Canada's annual inflation rate was 2.9 per cent in March, below the U.S.'s 3.5 per cent.

Macklem has said that the Bank of Canada is seeing the right trends to begin lowering interest rates, but it wants to see those trends sustained for a longer period.

Macklem's upbeat tone could be good news for homeowners and would-be buyers who have been forced to buy or refinance a home with interest rates at 20-year highs.

The next opportunity for the central bank to cut rates comes on June 5. As a buyer or seller, this may be the time to start your search in the spring – a traditional time to sell homes.

Sources: Globe and Mail & CBC


Spring is here! Time to Sell?

Spring brings renewal and also brings those looking to buy or sell a home. Listing your home in the spring can offer several advantages, making it what some feel is the best time to sell for many homeowners.

Spring is when nature comes alive, with flowers blooming and trees regaining their lush foliage. The improved curb appeal can make your home more attractive to potential buyers, as they are greeted by a visually appealing exterior. Don’t skimp on preparing your home for that visual curb appeal. Hiring a professional gardener could pay dividends in selling your home.

Spring typically brings milder weather compared to winter, making it more conducive for home viewing. Buyers are more willing to venture out to see properties when the weather is pleasant, leading to increased foot traffic for your home. Open houses on a sunny spring day bring more attention to those who are in search of a new home.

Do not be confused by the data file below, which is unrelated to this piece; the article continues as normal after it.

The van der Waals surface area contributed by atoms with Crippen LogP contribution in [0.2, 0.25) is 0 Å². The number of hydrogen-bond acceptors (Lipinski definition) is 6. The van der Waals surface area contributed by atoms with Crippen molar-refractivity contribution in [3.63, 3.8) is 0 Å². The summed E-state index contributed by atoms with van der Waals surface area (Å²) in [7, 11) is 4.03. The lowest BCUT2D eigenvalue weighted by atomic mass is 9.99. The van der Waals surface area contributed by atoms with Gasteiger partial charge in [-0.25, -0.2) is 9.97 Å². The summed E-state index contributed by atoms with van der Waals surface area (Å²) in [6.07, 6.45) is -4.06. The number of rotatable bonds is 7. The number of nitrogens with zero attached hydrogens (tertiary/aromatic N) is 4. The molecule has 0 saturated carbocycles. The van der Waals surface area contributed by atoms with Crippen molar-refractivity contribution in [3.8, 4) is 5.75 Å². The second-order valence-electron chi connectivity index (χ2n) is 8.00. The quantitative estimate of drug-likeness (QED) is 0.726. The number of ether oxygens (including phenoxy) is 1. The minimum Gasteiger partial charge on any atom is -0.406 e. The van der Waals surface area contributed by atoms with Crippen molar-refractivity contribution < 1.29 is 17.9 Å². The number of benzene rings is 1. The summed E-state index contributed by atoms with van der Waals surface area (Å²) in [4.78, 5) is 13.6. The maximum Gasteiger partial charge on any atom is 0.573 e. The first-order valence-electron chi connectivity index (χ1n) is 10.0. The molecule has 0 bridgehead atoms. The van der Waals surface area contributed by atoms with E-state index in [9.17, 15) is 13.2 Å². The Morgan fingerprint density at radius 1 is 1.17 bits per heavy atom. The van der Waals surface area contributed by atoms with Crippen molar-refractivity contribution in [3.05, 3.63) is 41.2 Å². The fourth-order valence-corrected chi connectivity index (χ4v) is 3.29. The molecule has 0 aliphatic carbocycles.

With longer daylight hours in spring, there's more time for home showings, both during the weekdays and on weekends. This flexibility allows potential buyers to schedule viewings after work or school, increasing the likelihood of attracting interested parties.

Families often prefer to move during the summer months when children are out of school, allowing them to settle into a new home before the next academic year begins. Listing in spring provides ample time for closing the sale and facilitating a smooth transition before the summer break.

Many homebuyers receive tax refunds in the spring, providing them with additional funds for a down payment or closing costs. This increased financial capacity can lead to more motivated buyers actively seeking properties during this time.

Since spring is a popular time for home sales, there tends to be increased competition among buyers. This competitive environment can lead to multiple offers and potentially higher sale prices for sellers.

Listing your home in the spring allows you to take advantage of the preceding months to prepare your property for sale. Whether it's decluttering, making repairs, or enhancing curb appeal, you have ample time to showcase your home in its best possible condition.

While it's true that spring is a popular time for home buying and mortgage activity, and there may be seasonal trends in the housing market, interest rate movements are influenced by a wide range of factors beyond just the time of year.